Parking committee trims recommendations by adding more

In its final meeting Tuesday before all hell breaks loose, the Master Parking Plan Advisory Committee (it only took me three weeks to get the full name right) plowed through last week’s draft of recommendations and added several more.

The committee is delivering its recommendations to the Board of Aldermen at a workshop the board has scheduled for Tuesday, Nov. 21.

One new addition to the recommendations is that the Board of Aldermen not take any action, but leave the public hearing and final decisions to January 2018, after new board members take their seats and have had a chance to get settled in and get through the holidays.

But like all the other items on the committee’s list, delaying any decisions until January will be up to the current board.

Four new aldermen will take their seats on Dec. 12 — a majority of the seven-member board.

For a last meeting, the committee had a lot to wade through in 90 minutes: decide which of last week’s recommendations would make the cut this week, tweaking them, hearing a report about directing traffic to city parking lots, whether those lots would be overwhelmed by downtown workers, and so on.

Tom Braaten, who retired last year after running Coastal Carolina Regional Airport, attended the meeting and offered a couple of suggestions, the first of which is that any new signage include the phrase, “Welcome to Walkable Downtown New Bern.”

Braaten also questioned the concept of enforced two-hour street-side parking that the committee is expected to recommend. Braaten said two hours isn’t enough time for visitors who may want to dine and visit a shop or two, and suggested a three-hour limit, instead.

The insistence of enforcing two-hour parking is to discourage folks who own or work at businesses downtown from taking up premium parking spaces all day long.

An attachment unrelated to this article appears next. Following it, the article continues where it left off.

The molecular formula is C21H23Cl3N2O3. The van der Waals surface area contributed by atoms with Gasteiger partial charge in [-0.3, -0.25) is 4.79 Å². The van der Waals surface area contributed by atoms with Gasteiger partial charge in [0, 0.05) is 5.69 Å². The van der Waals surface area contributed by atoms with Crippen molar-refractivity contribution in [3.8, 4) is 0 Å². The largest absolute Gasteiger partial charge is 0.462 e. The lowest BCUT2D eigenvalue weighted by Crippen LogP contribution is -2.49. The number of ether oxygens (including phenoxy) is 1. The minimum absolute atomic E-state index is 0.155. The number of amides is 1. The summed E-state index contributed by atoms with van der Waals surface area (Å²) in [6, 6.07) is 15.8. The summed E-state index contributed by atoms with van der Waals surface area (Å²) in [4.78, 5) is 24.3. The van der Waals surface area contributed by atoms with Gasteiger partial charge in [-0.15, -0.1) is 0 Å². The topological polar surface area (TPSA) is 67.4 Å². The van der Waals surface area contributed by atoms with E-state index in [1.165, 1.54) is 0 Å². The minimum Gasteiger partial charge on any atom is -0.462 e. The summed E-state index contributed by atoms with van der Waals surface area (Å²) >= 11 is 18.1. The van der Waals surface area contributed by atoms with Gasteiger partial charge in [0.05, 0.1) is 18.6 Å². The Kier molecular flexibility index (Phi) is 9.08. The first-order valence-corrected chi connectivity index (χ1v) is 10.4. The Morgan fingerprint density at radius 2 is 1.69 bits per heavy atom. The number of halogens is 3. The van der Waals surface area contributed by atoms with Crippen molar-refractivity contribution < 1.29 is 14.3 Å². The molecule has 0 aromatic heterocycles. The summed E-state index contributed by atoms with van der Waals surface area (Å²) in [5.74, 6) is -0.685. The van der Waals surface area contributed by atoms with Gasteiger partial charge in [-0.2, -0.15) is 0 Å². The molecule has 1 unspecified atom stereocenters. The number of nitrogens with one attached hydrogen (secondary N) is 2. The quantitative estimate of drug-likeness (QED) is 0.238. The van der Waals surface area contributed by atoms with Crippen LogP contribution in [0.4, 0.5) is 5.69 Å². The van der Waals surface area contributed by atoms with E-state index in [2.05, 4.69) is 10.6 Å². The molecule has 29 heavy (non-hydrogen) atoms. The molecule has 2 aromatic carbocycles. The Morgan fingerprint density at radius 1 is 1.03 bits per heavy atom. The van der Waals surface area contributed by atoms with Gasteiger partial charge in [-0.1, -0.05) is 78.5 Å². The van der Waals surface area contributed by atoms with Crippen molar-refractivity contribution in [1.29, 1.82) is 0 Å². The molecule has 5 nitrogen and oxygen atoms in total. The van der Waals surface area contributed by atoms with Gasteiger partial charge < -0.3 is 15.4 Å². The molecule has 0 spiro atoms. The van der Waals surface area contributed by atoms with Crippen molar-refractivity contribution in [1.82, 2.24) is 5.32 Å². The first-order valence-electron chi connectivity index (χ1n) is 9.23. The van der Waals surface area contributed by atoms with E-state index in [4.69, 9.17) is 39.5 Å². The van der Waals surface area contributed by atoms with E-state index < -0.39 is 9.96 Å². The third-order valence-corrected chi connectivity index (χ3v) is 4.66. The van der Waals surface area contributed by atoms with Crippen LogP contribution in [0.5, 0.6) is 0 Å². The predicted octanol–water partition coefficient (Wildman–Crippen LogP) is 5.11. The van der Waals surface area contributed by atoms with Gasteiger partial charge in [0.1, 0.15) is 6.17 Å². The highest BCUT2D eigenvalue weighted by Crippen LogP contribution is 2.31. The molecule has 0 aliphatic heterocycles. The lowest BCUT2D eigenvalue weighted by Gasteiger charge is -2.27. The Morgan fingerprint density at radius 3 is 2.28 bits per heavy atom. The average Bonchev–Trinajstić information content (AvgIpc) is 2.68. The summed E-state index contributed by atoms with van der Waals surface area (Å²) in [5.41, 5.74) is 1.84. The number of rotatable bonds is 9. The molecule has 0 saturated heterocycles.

It is hoped that the 300 or so folks who fit that description will use city parking lots at Farmers Market, near the Convention Center, and behind the New Bern Firemen’s Museum.

The problem with that is, there are only about 150 parking spaces in those lots, and there are fledgling plans to add signs directing visitors and tourists to those very same parking lots. Do the math.

Complicating matters further is that some of those parking spaces — about 20, city officials estimate — are leased. To avoid a run by those seeking to lease more spaces, the committee added a recommendation to place a freeze on any new leased spaces.

Ultimately, it will be up to the Board of Aldermen (either the outgoing board if it so chooses, or the incoming board if the outgoing board allows it) that will make any tweaks and final decisions. Tune in next Tuesday, folks.

Committee members recognize that their recommendations may be loaded with unintended consequences, such as a gross over-demand of limited spaces at city lots, a flood of downtown workers descending on neighboring streets where there is no time limits, and so on.

“A year from now the answers will be a lot more clear,” said committee member and outgoing Ward 3 Alderman E.T. Mitchell.

One of those answers may be whether Downtown New Bern needs a multi-level parking structure.

 

 

November 15th, 2017 by
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